Wednesday, May 2, 2012

On May 19th Malcolmites observe the 87th anniversary of the birth of Malcolm X with the 46th annual pilgrimage to his gravesite

PO BOX 380-122, BROOKLYN, NY 11238
718 512 5008
"You get your freedom by letting your enemy know
that you'll do anything to get it!"…
Malcolm X
April 30, 2012


     On Saturday, May 19th, the Malcolm X Commemoration Committee, the Organization of Afro-American Unity (OAAU) and the Sons and Daughters of Afrika will observe the 87th anniversary of the birth of Malcolm X with the 46th annual pilgrimage to his gravesite at Ferncliff Cemetery in Ardsley, NY.
     Busses will assemble at the Harlem St Office Building, 163 W. 125th St. in Harlem at 9am and will depart sharply at 10am for Ferncliff Cemetery.
     There is a donation of $9.00 and $5.00 for adults and children respectively. Families and groups interested in making reservations must do so in advance by calling 718 512 5008. There are also group packages available.
     The pilgrimage to the gravesite was conceived by Malcolm's late 'big' sister Ella Little-Collins, who was then chairperson for the OAAU. It has been observed every year by the OAAU since 1966. The Malcolm X Commemoration Committee, then under the leadership of Herman Ferguson, expanded participation in the pilgrimage by more than double its early participation since their first participation in 1993.
     In 2000, Baba James Small, who has maintained the pilgrimage and who has overseen almost every pilgrimage since its inception, asked the New Black Panther Party, under area leadership of Zayid Muhammad, the Committee's press officer, to serve as the ceremony's 'Honor Guard.' The Party has proudly been a fixture in that role ever since.
     A pall of absence is cast over this year's pilgrimage with recent passing of two important carriers of Malcolm's legacy. On March 2nd, we endured the death of Nuyorican poet and master teacher Louis Reyes Rivera, whose poem, A Place I Never Been, on the assassination may be the most heralded poetic appreciation of our 'Black Shining Prince' to date! On April 5th, we endured the death of award-winning broadcast journalist and pioneer Gil Noble. Noble's work on Malcolm are central to any serious film study of him. He won his first Emmy Award for his bio-doc, Malcolm X-El Hajj Malik El-Shabazz. His film, The Loss of Our Warrior, is the only film that addresses and captures perhaps the most important dimension of Malcolm's revolutionary legacy, his legacy as a tireless, driven organizer!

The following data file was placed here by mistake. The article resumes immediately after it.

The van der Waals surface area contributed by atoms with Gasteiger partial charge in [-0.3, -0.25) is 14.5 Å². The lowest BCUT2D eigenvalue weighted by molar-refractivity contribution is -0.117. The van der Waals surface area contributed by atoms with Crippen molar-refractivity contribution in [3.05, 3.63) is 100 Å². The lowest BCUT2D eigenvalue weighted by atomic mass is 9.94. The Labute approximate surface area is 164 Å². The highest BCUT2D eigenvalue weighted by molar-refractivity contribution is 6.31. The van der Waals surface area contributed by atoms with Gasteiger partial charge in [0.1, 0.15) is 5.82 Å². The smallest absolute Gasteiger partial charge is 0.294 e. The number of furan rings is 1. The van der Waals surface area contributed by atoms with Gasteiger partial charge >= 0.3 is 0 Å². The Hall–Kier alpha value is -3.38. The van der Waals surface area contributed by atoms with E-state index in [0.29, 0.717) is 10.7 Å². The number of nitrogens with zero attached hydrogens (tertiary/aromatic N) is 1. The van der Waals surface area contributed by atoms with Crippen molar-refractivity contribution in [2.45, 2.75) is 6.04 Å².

"My two favorite pilgrimage memories involve both of these new ancestors," explained a reflective Zayid Muhammad, MXCC's founding press officer.
     "In our first participation, Earl Grant, one of Malcolm's most trusted and ferocious comrades, and I literally collapsed in tears over his gravesite in each other's arms. It was the first time either of us had been there. That sight of two proven soldiers, one old and one young, captured in bare open emotion, captures what Malcolm has meant to so many over two generations in a very personal and profound way. Gil, personally armed with his legendary third eye, got it on tape."
    In 2000, under a pouring, unsympathetic rain, I turned Louis loose on us with his poem," he recalled further.
"He made everyone forget that rain and re-embrace with love and steel the gravity of why we were all there."
    The Organization of AfroAmerican Unity was launched by Malcolm X on June 28, 1964 at the Audubon Ballroom in New York and where he was ultimately assassinated on February 21, 1965. The organization continued after his assassination under Ella Little-Collins' leadership. It is currently headed up by his nephew and her son, Rodnell Collins, author of The Seventh Child...

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